Autopsy Q&A by Dr. Stöppler
There is no hard and fast rule for the time limit in which an autopsy may be performed; in fact, sometimes forensic autopsies (cases in which the findings are important for criminal or other legal investigations) are performed on bodies that are disinterred (removed from the grave) months to years after death. One noted example is an autopsy that was performed on the "Ice Man," a body discovered in 1991 in the mountains between Austria and Italy that had been preserved in a glacier for 5,000 years.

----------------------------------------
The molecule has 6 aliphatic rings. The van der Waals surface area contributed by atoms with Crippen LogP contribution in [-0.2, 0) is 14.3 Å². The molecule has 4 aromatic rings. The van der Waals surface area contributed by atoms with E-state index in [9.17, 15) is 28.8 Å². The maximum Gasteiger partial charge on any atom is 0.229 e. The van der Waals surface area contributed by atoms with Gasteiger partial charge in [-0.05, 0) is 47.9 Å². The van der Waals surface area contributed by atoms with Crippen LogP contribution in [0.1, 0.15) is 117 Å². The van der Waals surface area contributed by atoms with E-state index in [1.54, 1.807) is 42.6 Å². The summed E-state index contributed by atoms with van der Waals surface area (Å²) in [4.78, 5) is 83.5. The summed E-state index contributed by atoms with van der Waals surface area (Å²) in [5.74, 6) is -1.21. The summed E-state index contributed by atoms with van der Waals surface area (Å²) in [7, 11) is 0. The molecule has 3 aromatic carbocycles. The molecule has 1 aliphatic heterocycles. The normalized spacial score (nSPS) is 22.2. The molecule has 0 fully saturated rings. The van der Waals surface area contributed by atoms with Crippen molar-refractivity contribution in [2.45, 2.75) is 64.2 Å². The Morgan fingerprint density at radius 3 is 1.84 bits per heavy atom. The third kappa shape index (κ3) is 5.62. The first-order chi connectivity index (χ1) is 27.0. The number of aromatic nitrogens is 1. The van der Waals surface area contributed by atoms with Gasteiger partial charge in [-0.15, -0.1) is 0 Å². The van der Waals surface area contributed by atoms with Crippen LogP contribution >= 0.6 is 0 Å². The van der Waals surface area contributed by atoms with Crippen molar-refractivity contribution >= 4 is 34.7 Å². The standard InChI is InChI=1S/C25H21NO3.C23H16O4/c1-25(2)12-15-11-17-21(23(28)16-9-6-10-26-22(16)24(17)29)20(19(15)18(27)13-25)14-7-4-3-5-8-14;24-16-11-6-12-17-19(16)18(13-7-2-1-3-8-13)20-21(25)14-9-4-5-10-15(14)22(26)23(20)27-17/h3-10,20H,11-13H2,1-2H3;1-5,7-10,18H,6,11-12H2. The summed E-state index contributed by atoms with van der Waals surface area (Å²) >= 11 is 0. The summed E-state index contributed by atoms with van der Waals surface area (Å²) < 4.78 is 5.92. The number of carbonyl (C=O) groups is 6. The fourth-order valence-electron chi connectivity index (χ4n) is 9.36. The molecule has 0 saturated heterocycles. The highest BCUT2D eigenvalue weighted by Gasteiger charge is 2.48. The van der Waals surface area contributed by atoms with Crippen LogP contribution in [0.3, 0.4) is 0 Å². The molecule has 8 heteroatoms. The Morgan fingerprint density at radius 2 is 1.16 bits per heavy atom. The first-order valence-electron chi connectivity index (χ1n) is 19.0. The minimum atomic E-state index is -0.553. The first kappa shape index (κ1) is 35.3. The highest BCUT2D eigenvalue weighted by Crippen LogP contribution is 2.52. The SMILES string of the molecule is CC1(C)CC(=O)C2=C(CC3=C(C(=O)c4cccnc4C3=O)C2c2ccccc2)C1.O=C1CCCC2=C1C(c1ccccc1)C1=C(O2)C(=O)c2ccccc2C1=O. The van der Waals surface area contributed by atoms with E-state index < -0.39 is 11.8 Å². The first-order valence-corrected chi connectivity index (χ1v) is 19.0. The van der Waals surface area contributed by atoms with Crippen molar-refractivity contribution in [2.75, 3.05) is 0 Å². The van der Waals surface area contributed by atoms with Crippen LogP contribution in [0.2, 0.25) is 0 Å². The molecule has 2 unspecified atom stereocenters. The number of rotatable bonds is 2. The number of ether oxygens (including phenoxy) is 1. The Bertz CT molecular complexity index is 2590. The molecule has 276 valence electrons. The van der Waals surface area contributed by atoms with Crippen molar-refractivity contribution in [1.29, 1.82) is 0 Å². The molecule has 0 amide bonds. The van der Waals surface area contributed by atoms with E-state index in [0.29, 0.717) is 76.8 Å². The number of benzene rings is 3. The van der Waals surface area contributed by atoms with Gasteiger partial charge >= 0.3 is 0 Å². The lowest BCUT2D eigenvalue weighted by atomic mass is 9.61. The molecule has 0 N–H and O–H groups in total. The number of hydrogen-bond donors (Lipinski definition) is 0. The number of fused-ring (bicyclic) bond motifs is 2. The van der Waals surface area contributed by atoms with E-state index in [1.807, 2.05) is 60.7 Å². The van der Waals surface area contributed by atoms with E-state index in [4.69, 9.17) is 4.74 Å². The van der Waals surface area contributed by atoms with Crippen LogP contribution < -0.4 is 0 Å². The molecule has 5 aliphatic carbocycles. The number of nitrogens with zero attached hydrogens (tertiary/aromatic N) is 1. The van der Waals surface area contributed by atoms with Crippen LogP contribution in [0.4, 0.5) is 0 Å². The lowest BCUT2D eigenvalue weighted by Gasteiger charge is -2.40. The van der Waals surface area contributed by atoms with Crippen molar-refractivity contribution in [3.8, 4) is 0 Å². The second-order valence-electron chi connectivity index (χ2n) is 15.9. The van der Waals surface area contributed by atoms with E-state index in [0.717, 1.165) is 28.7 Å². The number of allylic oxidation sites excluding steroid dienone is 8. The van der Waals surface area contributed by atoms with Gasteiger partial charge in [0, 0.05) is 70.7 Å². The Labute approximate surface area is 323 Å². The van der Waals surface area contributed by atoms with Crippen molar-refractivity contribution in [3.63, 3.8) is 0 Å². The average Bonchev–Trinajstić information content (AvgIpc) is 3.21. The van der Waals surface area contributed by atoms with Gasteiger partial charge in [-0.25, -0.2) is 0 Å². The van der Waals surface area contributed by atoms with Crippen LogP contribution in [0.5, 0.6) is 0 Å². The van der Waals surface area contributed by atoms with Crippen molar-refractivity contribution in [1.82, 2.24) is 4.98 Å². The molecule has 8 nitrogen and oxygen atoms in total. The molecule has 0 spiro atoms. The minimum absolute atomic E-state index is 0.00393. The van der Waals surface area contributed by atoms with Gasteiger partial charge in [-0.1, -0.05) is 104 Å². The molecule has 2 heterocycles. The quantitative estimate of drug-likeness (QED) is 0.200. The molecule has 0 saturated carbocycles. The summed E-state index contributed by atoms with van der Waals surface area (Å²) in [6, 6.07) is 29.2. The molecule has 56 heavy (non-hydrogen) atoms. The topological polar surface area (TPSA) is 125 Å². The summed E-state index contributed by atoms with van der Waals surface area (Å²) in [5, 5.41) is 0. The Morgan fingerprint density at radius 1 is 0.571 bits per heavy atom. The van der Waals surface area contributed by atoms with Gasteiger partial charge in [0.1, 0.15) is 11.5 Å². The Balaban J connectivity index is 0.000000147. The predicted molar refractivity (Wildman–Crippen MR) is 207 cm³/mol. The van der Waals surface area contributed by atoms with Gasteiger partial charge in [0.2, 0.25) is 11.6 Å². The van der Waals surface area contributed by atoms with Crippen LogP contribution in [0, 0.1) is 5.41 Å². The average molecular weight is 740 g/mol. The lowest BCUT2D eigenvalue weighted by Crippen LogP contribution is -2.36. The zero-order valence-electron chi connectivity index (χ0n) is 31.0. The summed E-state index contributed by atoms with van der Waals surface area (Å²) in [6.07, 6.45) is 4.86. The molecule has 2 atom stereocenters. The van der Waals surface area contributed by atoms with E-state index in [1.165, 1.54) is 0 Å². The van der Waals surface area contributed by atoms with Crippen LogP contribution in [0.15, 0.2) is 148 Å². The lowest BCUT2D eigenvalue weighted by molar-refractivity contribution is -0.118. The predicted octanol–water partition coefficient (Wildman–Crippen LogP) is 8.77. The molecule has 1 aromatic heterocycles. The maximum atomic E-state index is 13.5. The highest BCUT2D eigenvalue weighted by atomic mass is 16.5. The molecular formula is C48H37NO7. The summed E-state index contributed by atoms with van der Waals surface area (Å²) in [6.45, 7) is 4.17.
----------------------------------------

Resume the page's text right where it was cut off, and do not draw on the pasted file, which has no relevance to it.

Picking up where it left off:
However, most autopsies are performed as soon as possible following death. The quality of the body's tissues (and thus the quality of the autopsy results) deteriorates over time because bacterial contamination and other decay processes affect the body. In reality, this generally means that autopsies in a hospital usually are performed on the day of death, if possible, or early on the following day.
Pathologists performing medical (non-forensic) autopsies can almost always accommodate any special religious or other considerations that would restrict the time available to perform an autopsy.
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Last Editorial Review: 12/12/2006
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